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Women's Health

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Improvements are needed in screening of sexually active young women for chlamydia infection

The most common sexually transmitted disease (STD) in the United States is Chlamydia trachomatis infection, affecting about 4 million people at a yearly cost of $2.2 billion. Women with this infection can develop pelvic inflammatory disease, ectopic pregnancy (and related death), infertility, and chronic pelvic pain, and they may increase their risk of contracting the human immunodeficiency virus (HIV) that causes AIDS. Apparently, there is much room to improve chlamydia screening rates for sexually active young women, according to a recent study supported by the Agency for Healthcare Research and Quality (HS09473). The study involved four U.S. health plans. Even in the health plan with the best performance, less than half of sexually active young women received a chlamydia screening test.

In the year 2000, health insurance plans were asked to collect data on their rate of chlamydia screening of sexually active women aged 15 to 25 years, when this screening was added to other evaluative measures of the Health Plan Employer Data and Information Set (HEDIS). HEDIS is a standardized set of measures for evaluating quality of care in managed care health plans. Health plans had a year to improve their screening rates, and people involved in the development of HEDIS had time to fine-tune the measure before public release of results in HEDIS 2001, according to Rita Mangione-Smith, M.D., M.P.H., of the University of California, Los Angeles.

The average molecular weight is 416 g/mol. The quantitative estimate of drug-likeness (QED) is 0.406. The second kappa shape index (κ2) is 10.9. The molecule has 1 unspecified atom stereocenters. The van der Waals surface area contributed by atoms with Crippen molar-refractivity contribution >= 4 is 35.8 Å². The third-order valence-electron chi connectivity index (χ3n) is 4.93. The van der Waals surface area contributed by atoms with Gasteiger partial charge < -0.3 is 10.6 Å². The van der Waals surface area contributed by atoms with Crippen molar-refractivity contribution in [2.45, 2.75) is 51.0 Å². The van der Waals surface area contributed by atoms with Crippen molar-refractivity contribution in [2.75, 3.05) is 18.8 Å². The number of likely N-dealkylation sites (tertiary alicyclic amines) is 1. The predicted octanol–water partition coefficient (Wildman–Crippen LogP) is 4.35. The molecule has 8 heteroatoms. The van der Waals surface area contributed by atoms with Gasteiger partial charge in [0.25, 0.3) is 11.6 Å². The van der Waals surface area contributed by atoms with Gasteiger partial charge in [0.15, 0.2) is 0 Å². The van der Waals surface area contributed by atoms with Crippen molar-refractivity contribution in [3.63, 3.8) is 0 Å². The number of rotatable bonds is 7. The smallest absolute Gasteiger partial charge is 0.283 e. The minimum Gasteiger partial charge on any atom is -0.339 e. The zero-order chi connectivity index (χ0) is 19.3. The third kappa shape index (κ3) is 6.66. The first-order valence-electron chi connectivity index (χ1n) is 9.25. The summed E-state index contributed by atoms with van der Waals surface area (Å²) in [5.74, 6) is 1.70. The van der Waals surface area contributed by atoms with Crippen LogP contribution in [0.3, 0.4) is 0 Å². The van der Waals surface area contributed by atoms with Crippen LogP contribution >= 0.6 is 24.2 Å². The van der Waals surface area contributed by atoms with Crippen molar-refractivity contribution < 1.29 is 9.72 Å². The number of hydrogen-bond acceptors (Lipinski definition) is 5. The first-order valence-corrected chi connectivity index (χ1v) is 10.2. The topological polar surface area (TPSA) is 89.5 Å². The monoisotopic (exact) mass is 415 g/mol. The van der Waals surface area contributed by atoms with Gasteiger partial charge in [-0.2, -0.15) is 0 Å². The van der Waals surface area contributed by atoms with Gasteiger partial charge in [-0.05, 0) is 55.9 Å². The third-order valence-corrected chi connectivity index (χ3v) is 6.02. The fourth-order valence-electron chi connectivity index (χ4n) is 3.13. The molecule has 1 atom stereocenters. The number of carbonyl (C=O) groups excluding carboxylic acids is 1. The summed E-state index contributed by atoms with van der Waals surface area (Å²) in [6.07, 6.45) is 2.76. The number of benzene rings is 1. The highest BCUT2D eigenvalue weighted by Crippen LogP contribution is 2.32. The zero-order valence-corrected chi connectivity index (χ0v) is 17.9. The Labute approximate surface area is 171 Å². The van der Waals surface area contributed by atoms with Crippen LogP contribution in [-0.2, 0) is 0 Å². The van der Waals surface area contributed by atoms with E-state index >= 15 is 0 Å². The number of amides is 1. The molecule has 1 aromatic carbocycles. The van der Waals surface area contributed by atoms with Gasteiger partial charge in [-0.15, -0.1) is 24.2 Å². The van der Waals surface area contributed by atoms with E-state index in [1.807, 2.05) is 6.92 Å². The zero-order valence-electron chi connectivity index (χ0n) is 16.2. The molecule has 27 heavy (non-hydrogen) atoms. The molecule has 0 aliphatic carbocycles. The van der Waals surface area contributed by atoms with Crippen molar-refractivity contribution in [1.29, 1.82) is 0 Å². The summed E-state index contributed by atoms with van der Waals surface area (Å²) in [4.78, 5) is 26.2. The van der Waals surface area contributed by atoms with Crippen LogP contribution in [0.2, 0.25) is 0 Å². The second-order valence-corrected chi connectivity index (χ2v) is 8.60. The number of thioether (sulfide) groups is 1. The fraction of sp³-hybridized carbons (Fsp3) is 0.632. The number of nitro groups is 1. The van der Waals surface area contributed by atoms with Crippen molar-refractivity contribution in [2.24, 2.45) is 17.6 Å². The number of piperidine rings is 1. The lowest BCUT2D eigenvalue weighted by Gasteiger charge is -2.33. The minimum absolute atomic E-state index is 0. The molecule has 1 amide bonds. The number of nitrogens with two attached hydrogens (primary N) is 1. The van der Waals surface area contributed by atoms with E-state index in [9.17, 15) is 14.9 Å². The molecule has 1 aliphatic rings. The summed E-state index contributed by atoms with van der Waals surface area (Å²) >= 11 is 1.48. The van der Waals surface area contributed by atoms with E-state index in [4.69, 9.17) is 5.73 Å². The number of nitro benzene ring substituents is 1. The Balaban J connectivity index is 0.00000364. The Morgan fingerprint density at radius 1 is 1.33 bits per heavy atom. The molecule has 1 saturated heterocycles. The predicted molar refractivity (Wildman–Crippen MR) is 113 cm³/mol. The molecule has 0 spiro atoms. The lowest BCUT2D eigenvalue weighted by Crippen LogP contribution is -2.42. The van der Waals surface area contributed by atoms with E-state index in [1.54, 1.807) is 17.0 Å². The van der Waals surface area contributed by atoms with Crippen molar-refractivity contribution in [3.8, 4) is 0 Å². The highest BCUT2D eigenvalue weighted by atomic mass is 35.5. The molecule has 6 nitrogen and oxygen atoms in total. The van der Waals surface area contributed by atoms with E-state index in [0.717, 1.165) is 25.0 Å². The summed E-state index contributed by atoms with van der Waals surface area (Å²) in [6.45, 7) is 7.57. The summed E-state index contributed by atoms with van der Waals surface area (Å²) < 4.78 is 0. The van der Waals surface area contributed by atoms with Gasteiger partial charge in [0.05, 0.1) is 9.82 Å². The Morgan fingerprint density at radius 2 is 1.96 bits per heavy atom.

Dr. Mangione-Smith and her colleagues studied screening rates of 19,214 sexually active females (identified by records of pregnancy, treatment of other STDs, etc.) aged 15 to 25 years who were enrolled during 1997 in one of four major U.S. health plans and visited a health care provider during that year. There was considerable variation among the plans, and performance was generally low. Chlamydia screening rates for sexually active females in the plans ranged from 2 percent to 42 percent.

More details are in "Screening for chlamydia in adolescents and young women," by Dr. Mangione-Smith, Elizabeth A. McGlynn, Ph.D., and Liisa Hiatt, M.S., in the November 2000 Archives of Pediatric and Adolescent Medicine 154, pp. 1108-1113.

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